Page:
The Primaries Are Over. This Is What We Learned About Hillary Clinton

Democratic presidential candidate Hillary Clinton greets supporters during her California primary night rally held in Brooklyn on June 7. Shannon Stapleton/Reuters

Hillary Clinton ended her campaign for the Democratic nomination with an expected win in the District of Columbia primary on Tuesday. The capital was the capstone of a campaign that left her with 28 states, including 17 of the largest 20, not to mention 15.7 million votes—compared to 12 million for Bernie Sanders.

The voting that began in Iowa in February marked more than a quest for the Democratic nomination. It was the latest in a long line of introductions Clinton has made to the American people over the last 25 years. Since 1991 she's taken on different personas. We first knew her as the wife of a presidential candidate, defending her husband's infidelities. From there she became the first lady and a health care architect. She defended her husband from more infidelities, before moving on to become a senator, a presidential candidate, the secretary of state and, finally, the first woman to sit atop a major party. So now that the last primary is over, what did we learn about her this time?

Her Astonishing Capacity for Self-Inflicted Wounds

Clinton's decision to use a private email server, made in 2009, probably wasn't illegal, but it was unnecessary. It was a weird choice that was bound to draw scrutiny. She may have saved herself with a bravo performance before the hapless House Benghazi Committee, but she got herself in the mess in the first place.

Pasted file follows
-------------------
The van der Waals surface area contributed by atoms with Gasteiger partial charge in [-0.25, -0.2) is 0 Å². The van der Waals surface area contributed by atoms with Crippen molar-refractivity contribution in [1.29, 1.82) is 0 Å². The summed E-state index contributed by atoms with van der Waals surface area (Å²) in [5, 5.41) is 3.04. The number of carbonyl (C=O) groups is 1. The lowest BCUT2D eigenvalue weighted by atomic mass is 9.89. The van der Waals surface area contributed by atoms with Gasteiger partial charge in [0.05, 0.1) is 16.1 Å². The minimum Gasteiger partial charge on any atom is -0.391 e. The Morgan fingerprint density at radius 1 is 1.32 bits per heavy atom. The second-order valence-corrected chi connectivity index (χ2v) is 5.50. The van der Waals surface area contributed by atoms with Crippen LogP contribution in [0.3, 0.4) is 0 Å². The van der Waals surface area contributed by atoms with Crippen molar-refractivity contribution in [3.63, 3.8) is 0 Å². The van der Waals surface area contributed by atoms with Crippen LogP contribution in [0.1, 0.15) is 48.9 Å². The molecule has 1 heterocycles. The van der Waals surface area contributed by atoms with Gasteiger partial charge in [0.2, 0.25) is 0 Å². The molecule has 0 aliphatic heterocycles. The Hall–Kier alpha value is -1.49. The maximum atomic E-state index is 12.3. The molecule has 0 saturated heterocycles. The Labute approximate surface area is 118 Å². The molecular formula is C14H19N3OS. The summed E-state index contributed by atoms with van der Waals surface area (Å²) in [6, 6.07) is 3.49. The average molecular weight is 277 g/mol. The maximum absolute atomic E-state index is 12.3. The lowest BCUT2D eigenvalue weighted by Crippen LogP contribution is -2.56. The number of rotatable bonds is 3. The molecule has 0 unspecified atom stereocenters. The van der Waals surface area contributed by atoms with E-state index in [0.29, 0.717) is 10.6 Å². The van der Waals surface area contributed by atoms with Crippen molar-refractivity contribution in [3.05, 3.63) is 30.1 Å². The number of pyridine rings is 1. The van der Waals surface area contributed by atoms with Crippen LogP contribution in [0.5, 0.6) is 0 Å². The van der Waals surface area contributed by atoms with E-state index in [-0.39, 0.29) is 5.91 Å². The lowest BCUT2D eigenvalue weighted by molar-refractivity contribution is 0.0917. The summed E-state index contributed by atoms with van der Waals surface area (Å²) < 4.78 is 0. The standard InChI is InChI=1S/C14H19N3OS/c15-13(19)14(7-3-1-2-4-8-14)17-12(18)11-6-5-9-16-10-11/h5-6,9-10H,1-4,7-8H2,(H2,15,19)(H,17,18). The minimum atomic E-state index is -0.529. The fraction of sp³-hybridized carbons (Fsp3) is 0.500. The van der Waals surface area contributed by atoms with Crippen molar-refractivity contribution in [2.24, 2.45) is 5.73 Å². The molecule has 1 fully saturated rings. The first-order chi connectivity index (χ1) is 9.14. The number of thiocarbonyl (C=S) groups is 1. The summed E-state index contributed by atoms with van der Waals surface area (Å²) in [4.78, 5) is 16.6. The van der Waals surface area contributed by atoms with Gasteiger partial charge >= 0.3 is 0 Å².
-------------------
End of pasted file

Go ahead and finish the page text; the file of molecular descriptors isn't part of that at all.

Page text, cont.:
Her Allies Are Loyal

Clinton's strength among black and Latino voters won her this nomination. They stood by her with large majorities, enough to guarantee her victory in big, diverse, high-population states like California, Florida and Texas. Sanders generally won smaller states and caucuses, albeit with some exceptions like Michigan. A younger generation of voters had less interest in Clinton and her centrism. But Tuesday's win in D.C. was all but guaranteed since the district has a large percentage of black and older, white Democratic voters. Clinton lost here in 2008 because Barack Obama did so well with African-Americans. This time she took D.C. easily.

She's, Um, Flexible

Clinton once praised the Trans Pacific Partnership, the mammoth international trade deal that the Obama administration still hopes to pass, but came out against it as a candidate. She had no problem shifting leftward. She also improved her relationship with Obama supporters and staff just as she did with the president himself. Any number of Obama alums came around to help her this time, and if they had any hard feelings, they didn't show them.

She Still Arouses Strong Feelings

You don't have to spend a lot of time online to see the kind of passion that Clinton inspires. The Bernie bros hate her. The right still hates her. And no shortage of supporters see her as The One.

Now that the primary season is over, we get to see what Clinton is like in the general election. In 2008, she had to show restraint because Obama was so well liked. Same with Sanders. She knew she'd need his people in the end. Even in her first Senate race, in 2000, she was still the first lady and couldn't act like a total brawler. Now Clinton's free to fight how she pleases and she's going up against an opponent who is all fists and ego. That's one thing we still have yet to see.